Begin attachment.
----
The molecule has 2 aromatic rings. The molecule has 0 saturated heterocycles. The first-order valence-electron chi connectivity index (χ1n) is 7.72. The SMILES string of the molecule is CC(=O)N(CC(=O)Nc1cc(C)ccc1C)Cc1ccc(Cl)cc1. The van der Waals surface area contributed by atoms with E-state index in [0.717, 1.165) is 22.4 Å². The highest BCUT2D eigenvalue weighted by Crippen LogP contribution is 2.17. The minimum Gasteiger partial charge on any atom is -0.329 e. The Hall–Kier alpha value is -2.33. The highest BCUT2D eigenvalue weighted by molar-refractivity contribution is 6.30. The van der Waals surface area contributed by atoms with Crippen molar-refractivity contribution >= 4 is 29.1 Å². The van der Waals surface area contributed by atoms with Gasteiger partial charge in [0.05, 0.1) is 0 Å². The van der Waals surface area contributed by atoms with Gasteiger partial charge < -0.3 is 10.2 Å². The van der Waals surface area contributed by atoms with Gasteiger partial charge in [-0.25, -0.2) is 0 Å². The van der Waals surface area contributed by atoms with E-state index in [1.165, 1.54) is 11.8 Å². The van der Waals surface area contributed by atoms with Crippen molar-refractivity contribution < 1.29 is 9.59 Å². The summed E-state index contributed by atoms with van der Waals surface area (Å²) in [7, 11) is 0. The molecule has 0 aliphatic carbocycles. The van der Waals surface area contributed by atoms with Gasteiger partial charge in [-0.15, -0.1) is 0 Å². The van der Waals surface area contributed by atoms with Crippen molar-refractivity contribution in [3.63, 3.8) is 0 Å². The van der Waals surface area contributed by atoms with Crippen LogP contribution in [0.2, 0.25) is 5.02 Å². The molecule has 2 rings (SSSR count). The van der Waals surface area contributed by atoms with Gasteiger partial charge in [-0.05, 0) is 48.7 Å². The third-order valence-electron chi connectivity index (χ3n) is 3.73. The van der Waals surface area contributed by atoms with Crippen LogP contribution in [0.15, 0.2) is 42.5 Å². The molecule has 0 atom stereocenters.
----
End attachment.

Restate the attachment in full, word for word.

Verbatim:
The molecule has 2 aromatic rings. The molecule has 0 saturated heterocycles. The first-order valence-electron chi connectivity index (χ1n) is 7.72. The SMILES string of the molecule is CC(=O)N(CC(=O)Nc1cc(C)ccc1C)Cc1ccc(Cl)cc1. The van der Waals surface area contributed by atoms with E-state index in [0.717, 1.165) is 22.4 Å². The highest BCUT2D eigenvalue weighted by Crippen LogP contribution is 2.17. The minimum Gasteiger partial charge on any atom is -0.329 e. The Hall–Kier alpha value is -2.33. The highest BCUT2D eigenvalue weighted by molar-refractivity contribution is 6.30. The van der Waals surface area contributed by atoms with Crippen molar-refractivity contribution >= 4 is 29.1 Å². The van der Waals surface area contributed by atoms with Gasteiger partial charge in [0.05, 0.1) is 0 Å². The van der Waals surface area contributed by atoms with Gasteiger partial charge < -0.3 is 10.2 Å². The van der Waals surface area contributed by atoms with Gasteiger partial charge in [-0.25, -0.2) is 0 Å². The van der Waals surface area contributed by atoms with E-state index in [1.165, 1.54) is 11.8 Å². The van der Waals surface area contributed by atoms with Crippen molar-refractivity contribution < 1.29 is 9.59 Å². The summed E-state index contributed by atoms with van der Waals surface area (Å²) in [7, 11) is 0. The molecule has 0 aliphatic carbocycles. The van der Waals surface area contributed by atoms with Gasteiger partial charge in [-0.15, -0.1) is 0 Å². The van der Waals surface area contributed by atoms with Crippen molar-refractivity contribution in [3.63, 3.8) is 0 Å². The van der Waals surface area contributed by atoms with Crippen LogP contribution in [0.2, 0.25) is 5.02 Å². The molecule has 2 rings (SSSR count). The van der Waals surface area contributed by atoms with Gasteiger partial charge in [-0.05, 0) is 48.7 Å². The third-order valence-electron chi connectivity index (χ3n) is 3.73. The van der Waals surface area contributed by atoms with Crippen LogP contribution in [0.15, 0.2) is 42.5 Å². The molecule has 0 atom stereocenters.